The levels in MW3 are fresh and keep players engaged with the mission at hand. Despite the fact all missions will consist of you being directed by someone from one spot to another, it never feels linear. The game allows for people to complete the mission as they see fit, whether they wish to expertly manoeuvre through waves of enemies with knife kills and pick off the more dangerous foes, or simply run in with your LMG and mow down enemies, treading over their bodies with glee.

One or two levels do have you follow strict rules, and this is where the game loses a few brownie points. Yuri is mainly abused by this system, in which you find yourself being told who to pick off, where to be at what time, what to blow up, what gun to use, what hairstyle to don, and what beliefs to have. This isn’t action gameplay; I understand stealth is prime, but being told how to play a game kills the player interaction. Deus Ex: HR was testimony to how allowing you to work out your own stealth tactics can work well. It’s unfortunate how MW3 has to baby you through the steps, even in the final levels.

The usual controls that we all know and love return to serve us in our duty, no differences there, and none were expected. Attempting to change how the CoD controller works now would be like attempting to re-arrange the letters on a keyboard and enforce it on everyone. Even general FPS’ take heed and mimic the button mapping of the CoD series. Recently I attempted to play a demo of Counter Strike: Global Offense, which seemed to take it upon itself to swap most, if not every, button to something we’re not accustomed to, and the results were jarring.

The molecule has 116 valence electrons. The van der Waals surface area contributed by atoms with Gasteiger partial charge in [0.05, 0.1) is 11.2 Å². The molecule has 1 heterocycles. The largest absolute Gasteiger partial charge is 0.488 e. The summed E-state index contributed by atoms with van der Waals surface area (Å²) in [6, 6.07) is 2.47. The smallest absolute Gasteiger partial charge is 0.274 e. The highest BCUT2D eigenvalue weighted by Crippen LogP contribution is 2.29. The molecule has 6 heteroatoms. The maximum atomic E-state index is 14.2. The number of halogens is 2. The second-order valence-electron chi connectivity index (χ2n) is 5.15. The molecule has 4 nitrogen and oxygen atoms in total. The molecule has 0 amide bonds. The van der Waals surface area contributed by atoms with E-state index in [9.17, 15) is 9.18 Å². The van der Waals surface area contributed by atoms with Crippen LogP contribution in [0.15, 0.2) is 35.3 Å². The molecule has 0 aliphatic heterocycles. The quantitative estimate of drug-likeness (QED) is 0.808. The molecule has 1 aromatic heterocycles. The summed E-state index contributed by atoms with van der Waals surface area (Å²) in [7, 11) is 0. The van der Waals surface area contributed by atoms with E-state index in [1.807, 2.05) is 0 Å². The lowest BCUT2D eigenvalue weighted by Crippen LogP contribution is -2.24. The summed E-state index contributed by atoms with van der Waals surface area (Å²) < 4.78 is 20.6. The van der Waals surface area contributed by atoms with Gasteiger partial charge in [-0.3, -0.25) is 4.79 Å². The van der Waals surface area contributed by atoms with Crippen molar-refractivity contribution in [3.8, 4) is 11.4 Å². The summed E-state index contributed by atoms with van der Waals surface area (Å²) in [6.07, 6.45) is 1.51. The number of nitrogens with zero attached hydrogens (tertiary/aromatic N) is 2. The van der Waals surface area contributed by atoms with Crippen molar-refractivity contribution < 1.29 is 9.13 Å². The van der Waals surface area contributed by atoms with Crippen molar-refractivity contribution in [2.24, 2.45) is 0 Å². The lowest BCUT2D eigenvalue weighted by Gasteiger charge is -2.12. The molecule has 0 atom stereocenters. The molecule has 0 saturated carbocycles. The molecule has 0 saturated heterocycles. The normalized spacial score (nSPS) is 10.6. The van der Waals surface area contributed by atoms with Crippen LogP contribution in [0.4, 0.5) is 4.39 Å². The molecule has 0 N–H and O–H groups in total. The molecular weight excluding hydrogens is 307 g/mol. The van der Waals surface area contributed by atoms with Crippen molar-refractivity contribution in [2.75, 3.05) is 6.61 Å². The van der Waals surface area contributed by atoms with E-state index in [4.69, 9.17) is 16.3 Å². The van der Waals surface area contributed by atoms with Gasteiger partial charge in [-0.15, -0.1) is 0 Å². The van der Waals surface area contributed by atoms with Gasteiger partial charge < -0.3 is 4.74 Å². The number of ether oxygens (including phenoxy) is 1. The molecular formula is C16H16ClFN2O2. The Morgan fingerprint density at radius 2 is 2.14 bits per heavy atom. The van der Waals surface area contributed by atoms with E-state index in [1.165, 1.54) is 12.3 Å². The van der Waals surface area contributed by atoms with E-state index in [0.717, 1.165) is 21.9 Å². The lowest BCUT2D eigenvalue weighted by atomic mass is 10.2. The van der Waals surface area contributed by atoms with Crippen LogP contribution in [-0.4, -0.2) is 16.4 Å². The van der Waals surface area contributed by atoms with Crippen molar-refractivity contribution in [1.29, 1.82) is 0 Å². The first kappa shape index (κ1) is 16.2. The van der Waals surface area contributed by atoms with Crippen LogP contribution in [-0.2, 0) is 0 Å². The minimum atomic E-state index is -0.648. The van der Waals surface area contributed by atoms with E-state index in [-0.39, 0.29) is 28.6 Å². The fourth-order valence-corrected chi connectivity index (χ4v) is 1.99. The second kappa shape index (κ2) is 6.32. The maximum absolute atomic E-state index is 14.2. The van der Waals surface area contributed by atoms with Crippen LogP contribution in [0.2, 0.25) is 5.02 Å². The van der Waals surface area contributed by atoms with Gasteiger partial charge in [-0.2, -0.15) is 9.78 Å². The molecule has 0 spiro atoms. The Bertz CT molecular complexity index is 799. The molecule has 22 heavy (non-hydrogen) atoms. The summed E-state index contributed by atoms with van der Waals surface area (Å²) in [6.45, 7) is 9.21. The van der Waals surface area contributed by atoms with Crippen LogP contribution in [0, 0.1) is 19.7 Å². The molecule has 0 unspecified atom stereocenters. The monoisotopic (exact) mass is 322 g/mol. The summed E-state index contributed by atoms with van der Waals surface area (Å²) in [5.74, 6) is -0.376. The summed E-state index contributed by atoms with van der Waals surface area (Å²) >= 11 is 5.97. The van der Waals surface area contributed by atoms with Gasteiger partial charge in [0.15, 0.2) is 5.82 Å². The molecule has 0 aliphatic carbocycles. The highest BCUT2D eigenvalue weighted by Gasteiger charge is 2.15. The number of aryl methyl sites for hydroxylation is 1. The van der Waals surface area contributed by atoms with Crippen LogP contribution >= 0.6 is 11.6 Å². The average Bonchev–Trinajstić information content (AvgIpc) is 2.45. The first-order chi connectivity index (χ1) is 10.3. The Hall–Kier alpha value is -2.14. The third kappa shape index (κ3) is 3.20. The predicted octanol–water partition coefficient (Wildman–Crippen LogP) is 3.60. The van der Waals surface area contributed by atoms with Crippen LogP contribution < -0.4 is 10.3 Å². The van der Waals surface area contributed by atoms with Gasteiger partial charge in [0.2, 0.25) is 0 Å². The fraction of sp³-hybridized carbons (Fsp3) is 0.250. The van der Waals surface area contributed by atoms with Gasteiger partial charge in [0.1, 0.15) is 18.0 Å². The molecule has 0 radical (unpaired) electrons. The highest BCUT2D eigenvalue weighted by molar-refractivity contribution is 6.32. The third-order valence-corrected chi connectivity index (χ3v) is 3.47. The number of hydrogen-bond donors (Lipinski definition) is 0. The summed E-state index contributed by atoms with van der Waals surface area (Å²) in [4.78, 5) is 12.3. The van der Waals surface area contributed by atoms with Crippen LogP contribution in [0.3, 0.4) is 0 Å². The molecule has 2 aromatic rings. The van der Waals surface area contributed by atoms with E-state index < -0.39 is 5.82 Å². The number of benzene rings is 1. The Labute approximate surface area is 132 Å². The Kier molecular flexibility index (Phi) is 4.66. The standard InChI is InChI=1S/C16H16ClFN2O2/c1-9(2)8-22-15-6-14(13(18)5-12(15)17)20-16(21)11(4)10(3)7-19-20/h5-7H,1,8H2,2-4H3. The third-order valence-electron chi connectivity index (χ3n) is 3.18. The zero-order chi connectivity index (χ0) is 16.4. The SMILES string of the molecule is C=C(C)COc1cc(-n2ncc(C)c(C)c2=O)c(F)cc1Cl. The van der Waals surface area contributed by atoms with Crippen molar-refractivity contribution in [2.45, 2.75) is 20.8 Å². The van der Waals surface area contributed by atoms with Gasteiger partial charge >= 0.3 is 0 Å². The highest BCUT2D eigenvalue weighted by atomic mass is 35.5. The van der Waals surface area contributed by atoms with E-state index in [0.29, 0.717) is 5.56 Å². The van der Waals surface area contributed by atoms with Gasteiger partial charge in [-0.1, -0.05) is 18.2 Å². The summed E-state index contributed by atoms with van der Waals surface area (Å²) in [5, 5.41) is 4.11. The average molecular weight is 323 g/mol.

Thankfully MW3 doesn’t have that problem, and it’s almost as if the long time period since 2 didn’t actually occur. The smooth transition allows for players to quickly get their head back in the game and work on saving the world. Again.

It seems that whilst MW3 is much of the same, it’s a bit like Marmite. You’ll either love the similar play style, or hate it so hard you’ll start using the disc as a coaster. As such, Activision has put a large emphasis on other sections of the game in this addition to the series.

The playable addition that has been advertised throughout all of their events is Survival mode, taking on onslaughts of enemies through the multiplayer maps. Very similar to Black Ops’ Zombie mode, the gameplay sees you starting off with merely a pistol, and you’re rewarded money for fighting off enemies. You’ll spend this money on buying more guns and upgrading the ones you already have. The waves get stronger, with each wave presenting a different challenge, such as air combat, or people in Juggernaut armour. You can also tag team with a friend to go at it together.

Standard. However, slightly predictable. Activision’s attempts at solving the monotonous gameplay of Campaign and Online means they have brought in an extra game that will, eventually, become monotonous on its own the more you play. Slightly ironic.